Microsoft, HP Strike Search Deal for New PCsBy Reuters - | Posted 2008-06-02 Email Print
Microsoft uses its dominance in the operating system space to its advantage with its own search technology. Will Google stir up antitrust and monopoly charges?
SEATTLE (Reuters) - Microsoft Corp (MSFT.O: Quote, Profile, Research) struck a deal with the world's largest personal computer maker, Hewlett-Packard Co (HPQ.N: Quote, Profile, Research), to place a toolbar on new PCs that leads to its Live Search engine, the companies said on Monday.
The deal is Microsoft's latest attempt to chip away at the dominance of search leader Google Inc (GOOG.O: Quote, Profile, Research). The agreement, which takes effect next January for new PCs in the United States and Canada, displaces a similar one HP has with Yahoo Inc (YHOO.O: Quote, Profile, Research).
Under the agreement, Microsoft's search engine will also be the default service on the Internet Explorer browser preloaded on new HP computers.
Microsoft did not disclose the terms of the agreement.
"This is the most significant distribution deal for Live Search that Microsoft has ever done," said Kevin Johnson, president of Microsoft's platform and services division.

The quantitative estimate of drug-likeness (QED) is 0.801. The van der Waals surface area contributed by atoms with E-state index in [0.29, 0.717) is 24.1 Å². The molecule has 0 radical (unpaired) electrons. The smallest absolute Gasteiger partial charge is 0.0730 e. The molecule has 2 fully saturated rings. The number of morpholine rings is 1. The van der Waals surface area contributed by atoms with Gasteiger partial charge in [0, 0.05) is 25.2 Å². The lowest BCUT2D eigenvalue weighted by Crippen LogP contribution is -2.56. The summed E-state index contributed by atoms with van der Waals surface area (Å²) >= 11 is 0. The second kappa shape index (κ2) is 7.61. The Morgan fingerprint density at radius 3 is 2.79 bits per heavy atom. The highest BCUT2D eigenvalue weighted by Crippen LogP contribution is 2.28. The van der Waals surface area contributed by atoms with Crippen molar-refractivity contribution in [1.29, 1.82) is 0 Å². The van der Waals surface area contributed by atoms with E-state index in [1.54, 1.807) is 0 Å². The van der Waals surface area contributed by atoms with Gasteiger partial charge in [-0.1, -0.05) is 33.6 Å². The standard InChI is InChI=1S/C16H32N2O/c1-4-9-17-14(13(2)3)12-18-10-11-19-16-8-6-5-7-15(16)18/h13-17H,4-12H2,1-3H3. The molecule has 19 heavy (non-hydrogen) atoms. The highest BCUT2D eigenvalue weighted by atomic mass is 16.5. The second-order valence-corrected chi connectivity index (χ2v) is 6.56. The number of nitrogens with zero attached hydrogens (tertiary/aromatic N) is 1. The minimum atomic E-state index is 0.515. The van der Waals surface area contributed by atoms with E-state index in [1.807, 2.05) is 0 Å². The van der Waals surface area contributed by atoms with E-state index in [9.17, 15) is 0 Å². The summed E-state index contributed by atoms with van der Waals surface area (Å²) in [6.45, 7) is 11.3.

A Dell spokesman said the company has not decided if it will continue with Google after the current deal expires, but said it was "open to alternative" partnerships.
Google continues to extend its lead in Web search. Research firm comScore said Google's U.S. Web search market share rose to a record 61.5 percent in April, while Yahoo's share declined to 20.4 percent and Microsoft's slipped to 9.1 percent.
Redmond, Washington-based Microsoft has stepped up its efforts to catch Google with a number of initiatives. Last month, it announced a new "cashback" rewards program to encourage people to use its search engine to shop for items.
In February, it made an offer to buy Yahoo that was rejected by the Web company's board. Microsoft shelved its offer over disagreement on price, but restarted talks with Yahoo last month to buy its search service, said a source familiar with the matter.
Shares of Microsoft were down 63 cents, or 2.2 percent, to $27.69, while HP was down 2 percent at $46.12.
(Reporting by Daisuke Wakabayashi; Editing by Braden Reddall)
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